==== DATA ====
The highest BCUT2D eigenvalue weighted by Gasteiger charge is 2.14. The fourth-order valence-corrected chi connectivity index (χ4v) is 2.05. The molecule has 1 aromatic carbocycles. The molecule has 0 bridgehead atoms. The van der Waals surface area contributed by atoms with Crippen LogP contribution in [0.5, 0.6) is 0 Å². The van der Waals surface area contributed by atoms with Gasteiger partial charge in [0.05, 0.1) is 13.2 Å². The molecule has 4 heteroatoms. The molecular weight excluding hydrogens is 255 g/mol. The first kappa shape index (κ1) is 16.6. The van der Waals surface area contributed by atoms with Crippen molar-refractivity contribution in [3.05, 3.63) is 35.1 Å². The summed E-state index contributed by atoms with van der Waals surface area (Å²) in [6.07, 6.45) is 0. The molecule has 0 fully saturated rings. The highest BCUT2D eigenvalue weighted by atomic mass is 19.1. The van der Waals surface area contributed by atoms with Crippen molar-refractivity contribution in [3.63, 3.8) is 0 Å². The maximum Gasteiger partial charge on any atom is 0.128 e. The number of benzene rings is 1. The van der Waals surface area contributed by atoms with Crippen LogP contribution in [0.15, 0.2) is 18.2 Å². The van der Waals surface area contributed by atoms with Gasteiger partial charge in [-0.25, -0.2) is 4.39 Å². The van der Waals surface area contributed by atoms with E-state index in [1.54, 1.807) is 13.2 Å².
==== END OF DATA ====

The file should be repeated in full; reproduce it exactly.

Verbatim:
The highest BCUT2D eigenvalue weighted by Gasteiger charge is 2.14. The fourth-order valence-corrected chi connectivity index (χ4v) is 2.05. The molecule has 1 aromatic carbocycles. The molecule has 0 bridgehead atoms. The van der Waals surface area contributed by atoms with Crippen LogP contribution in [0.5, 0.6) is 0 Å². The van der Waals surface area contributed by atoms with Gasteiger partial charge in [0.05, 0.1) is 13.2 Å². The molecule has 4 heteroatoms. The molecular weight excluding hydrogens is 255 g/mol. The first kappa shape index (κ1) is 16.6. The van der Waals surface area contributed by atoms with Crippen molar-refractivity contribution in [3.05, 3.63) is 35.1 Å². The summed E-state index contributed by atoms with van der Waals surface area (Å²) in [6.07, 6.45) is 0. The molecule has 0 fully saturated rings. The highest BCUT2D eigenvalue weighted by atomic mass is 19.1. The van der Waals surface area contributed by atoms with Crippen molar-refractivity contribution in [3.63, 3.8) is 0 Å². The maximum Gasteiger partial charge on any atom is 0.128 e. The number of benzene rings is 1. The van der Waals surface area contributed by atoms with Crippen LogP contribution in [0.15, 0.2) is 18.2 Å². The van der Waals surface area contributed by atoms with Gasteiger partial charge in [-0.25, -0.2) is 4.39 Å². The van der Waals surface area contributed by atoms with E-state index in [1.54, 1.807) is 13.2 Å².